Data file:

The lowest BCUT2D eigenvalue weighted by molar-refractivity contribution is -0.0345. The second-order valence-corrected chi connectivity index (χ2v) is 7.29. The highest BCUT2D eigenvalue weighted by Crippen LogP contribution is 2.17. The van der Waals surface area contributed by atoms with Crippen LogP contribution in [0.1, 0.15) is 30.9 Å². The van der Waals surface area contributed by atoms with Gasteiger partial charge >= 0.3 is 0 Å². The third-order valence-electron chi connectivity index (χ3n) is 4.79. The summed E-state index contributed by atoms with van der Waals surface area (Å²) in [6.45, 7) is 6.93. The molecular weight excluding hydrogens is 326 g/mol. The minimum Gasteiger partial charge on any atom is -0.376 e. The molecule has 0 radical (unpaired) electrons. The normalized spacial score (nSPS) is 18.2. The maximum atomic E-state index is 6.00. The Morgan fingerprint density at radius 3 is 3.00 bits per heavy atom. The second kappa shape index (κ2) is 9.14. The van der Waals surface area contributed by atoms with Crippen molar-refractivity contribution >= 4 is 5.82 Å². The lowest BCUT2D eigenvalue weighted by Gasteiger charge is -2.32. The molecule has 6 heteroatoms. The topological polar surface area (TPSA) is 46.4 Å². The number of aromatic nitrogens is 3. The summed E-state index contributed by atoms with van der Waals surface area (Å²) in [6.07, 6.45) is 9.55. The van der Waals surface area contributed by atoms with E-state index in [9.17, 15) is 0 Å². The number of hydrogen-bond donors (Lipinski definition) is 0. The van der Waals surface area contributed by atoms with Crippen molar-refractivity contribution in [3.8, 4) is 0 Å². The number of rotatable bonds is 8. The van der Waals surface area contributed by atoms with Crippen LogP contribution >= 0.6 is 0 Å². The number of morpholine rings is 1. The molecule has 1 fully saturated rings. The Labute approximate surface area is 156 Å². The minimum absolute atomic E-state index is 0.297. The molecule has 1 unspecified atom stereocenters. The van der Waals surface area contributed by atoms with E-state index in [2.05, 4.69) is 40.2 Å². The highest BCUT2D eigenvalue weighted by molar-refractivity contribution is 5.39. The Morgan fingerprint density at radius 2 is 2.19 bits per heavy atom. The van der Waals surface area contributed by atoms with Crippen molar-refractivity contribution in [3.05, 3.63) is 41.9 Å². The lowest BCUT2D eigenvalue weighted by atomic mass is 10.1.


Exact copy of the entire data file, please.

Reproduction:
The lowest BCUT2D eigenvalue weighted by molar-refractivity contribution is -0.0345. The second-order valence-corrected chi connectivity index (χ2v) is 7.29. The highest BCUT2D eigenvalue weighted by Crippen LogP contribution is 2.17. The van der Waals surface area contributed by atoms with Crippen LogP contribution in [0.1, 0.15) is 30.9 Å². The van der Waals surface area contributed by atoms with Gasteiger partial charge >= 0.3 is 0 Å². The third-order valence-electron chi connectivity index (χ3n) is 4.79. The summed E-state index contributed by atoms with van der Waals surface area (Å²) in [6.45, 7) is 6.93. The molecular weight excluding hydrogens is 326 g/mol. The minimum Gasteiger partial charge on any atom is -0.376 e. The molecule has 0 radical (unpaired) electrons. The normalized spacial score (nSPS) is 18.2. The maximum atomic E-state index is 6.00. The Morgan fingerprint density at radius 3 is 3.00 bits per heavy atom. The second kappa shape index (κ2) is 9.14. The van der Waals surface area contributed by atoms with Crippen molar-refractivity contribution >= 4 is 5.82 Å². The lowest BCUT2D eigenvalue weighted by Gasteiger charge is -2.32. The molecule has 6 heteroatoms. The topological polar surface area (TPSA) is 46.4 Å². The number of aromatic nitrogens is 3. The summed E-state index contributed by atoms with van der Waals surface area (Å²) in [6.07, 6.45) is 9.55. The van der Waals surface area contributed by atoms with E-state index in [9.17, 15) is 0 Å². The number of hydrogen-bond donors (Lipinski definition) is 0. The van der Waals surface area contributed by atoms with Crippen molar-refractivity contribution in [3.8, 4) is 0 Å². The number of rotatable bonds is 8. The van der Waals surface area contributed by atoms with Crippen LogP contribution >= 0.6 is 0 Å². The number of morpholine rings is 1. The molecule has 1 fully saturated rings. The Labute approximate surface area is 156 Å². The minimum absolute atomic E-state index is 0.297. The molecule has 1 unspecified atom stereocenters. The van der Waals surface area contributed by atoms with E-state index in [2.05, 4.69) is 40.2 Å². The highest BCUT2D eigenvalue weighted by molar-refractivity contribution is 5.39. The Morgan fingerprint density at radius 2 is 2.19 bits per heavy atom. The van der Waals surface area contributed by atoms with Crippen molar-refractivity contribution in [3.05, 3.63) is 41.9 Å². The lowest BCUT2D eigenvalue weighted by atomic mass is 10.1.